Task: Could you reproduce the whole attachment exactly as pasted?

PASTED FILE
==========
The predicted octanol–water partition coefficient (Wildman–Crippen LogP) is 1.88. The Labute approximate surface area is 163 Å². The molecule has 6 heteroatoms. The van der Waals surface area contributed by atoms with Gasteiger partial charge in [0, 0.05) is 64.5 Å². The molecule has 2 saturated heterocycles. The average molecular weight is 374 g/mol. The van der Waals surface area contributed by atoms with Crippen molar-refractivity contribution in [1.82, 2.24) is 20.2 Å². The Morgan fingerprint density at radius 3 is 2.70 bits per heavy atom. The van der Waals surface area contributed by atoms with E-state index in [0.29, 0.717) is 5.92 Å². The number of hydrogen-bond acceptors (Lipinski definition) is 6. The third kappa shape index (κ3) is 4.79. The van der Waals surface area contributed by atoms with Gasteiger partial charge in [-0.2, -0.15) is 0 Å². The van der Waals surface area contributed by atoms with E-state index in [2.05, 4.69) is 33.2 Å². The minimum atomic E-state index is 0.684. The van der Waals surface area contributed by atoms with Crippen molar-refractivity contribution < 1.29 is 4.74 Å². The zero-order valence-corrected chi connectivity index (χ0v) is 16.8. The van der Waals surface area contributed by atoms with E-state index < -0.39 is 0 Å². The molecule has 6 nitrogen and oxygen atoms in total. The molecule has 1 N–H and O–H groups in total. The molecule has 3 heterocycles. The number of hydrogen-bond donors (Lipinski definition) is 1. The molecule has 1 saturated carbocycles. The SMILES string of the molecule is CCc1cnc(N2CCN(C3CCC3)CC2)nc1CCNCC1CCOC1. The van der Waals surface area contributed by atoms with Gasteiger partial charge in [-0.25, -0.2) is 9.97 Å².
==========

The predicted octanol–water partition coefficient (Wildman–Crippen LogP) is 1.88. The Labute approximate surface area is 163 Å². The molecule has 6 heteroatoms. The van der Waals surface area contributed by atoms with Gasteiger partial charge in [0, 0.05) is 64.5 Å². The molecule has 2 saturated heterocycles. The average molecular weight is 374 g/mol. The van der Waals surface area contributed by atoms with Crippen molar-refractivity contribution in [1.82, 2.24) is 20.2 Å². The Morgan fingerprint density at radius 3 is 2.70 bits per heavy atom. The van der Waals surface area contributed by atoms with E-state index in [0.29, 0.717) is 5.92 Å². The number of hydrogen-bond acceptors (Lipinski definition) is 6. The third kappa shape index (κ3) is 4.79. The van der Waals surface area contributed by atoms with Gasteiger partial charge in [-0.2, -0.15) is 0 Å². The van der Waals surface area contributed by atoms with E-state index in [2.05, 4.69) is 33.2 Å². The minimum atomic E-state index is 0.684. The van der Waals surface area contributed by atoms with Crippen molar-refractivity contribution < 1.29 is 4.74 Å². The zero-order valence-corrected chi connectivity index (χ0v) is 16.8. The van der Waals surface area contributed by atoms with E-state index < -0.39 is 0 Å². The molecule has 6 nitrogen and oxygen atoms in total. The molecule has 1 N–H and O–H groups in total. The molecule has 3 heterocycles. The number of hydrogen-bond donors (Lipinski definition) is 1. The molecule has 1 saturated carbocycles. The SMILES string of the molecule is CCc1cnc(N2CCN(C3CCC3)CC2)nc1CCNCC1CCOC1. The van der Waals surface area contributed by atoms with Gasteiger partial charge in [-0.25, -0.2) is 9.97 Å².